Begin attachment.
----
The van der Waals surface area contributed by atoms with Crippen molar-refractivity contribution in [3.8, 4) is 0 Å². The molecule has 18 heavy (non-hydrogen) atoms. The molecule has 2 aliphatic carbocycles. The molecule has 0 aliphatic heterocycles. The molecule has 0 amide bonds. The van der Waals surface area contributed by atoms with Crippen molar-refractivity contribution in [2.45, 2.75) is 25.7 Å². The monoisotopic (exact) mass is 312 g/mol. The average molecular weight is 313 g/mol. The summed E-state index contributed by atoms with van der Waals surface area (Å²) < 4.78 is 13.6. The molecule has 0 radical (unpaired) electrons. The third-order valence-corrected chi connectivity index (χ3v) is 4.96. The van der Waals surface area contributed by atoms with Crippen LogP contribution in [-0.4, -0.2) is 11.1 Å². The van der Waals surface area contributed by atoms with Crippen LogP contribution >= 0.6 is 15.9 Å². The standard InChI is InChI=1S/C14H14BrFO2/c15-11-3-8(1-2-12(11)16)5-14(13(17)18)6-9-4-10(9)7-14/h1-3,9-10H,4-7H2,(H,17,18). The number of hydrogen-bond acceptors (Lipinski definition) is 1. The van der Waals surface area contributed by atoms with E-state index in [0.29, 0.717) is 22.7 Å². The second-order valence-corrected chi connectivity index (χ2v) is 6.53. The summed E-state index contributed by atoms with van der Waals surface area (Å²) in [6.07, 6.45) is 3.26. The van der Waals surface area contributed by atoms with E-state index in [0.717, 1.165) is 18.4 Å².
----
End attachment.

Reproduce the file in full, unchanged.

The van der Waals surface area contributed by atoms with Crippen molar-refractivity contribution in [3.8, 4) is 0 Å². The molecule has 18 heavy (non-hydrogen) atoms. The molecule has 2 aliphatic carbocycles. The molecule has 0 aliphatic heterocycles. The molecule has 0 amide bonds. The van der Waals surface area contributed by atoms with Crippen molar-refractivity contribution in [2.45, 2.75) is 25.7 Å². The monoisotopic (exact) mass is 312 g/mol. The average molecular weight is 313 g/mol. The summed E-state index contributed by atoms with van der Waals surface area (Å²) < 4.78 is 13.6. The molecule has 0 radical (unpaired) electrons. The third-order valence-corrected chi connectivity index (χ3v) is 4.96. The van der Waals surface area contributed by atoms with Crippen LogP contribution in [-0.4, -0.2) is 11.1 Å². The van der Waals surface area contributed by atoms with Crippen LogP contribution >= 0.6 is 15.9 Å². The standard InChI is InChI=1S/C14H14BrFO2/c15-11-3-8(1-2-12(11)16)5-14(13(17)18)6-9-4-10(9)7-14/h1-3,9-10H,4-7H2,(H,17,18). The number of hydrogen-bond acceptors (Lipinski definition) is 1. The van der Waals surface area contributed by atoms with E-state index in [0.29, 0.717) is 22.7 Å². The second-order valence-corrected chi connectivity index (χ2v) is 6.53. The summed E-state index contributed by atoms with van der Waals surface area (Å²) in [6.07, 6.45) is 3.26. The van der Waals surface area contributed by atoms with E-state index in [0.717, 1.165) is 18.4 Å².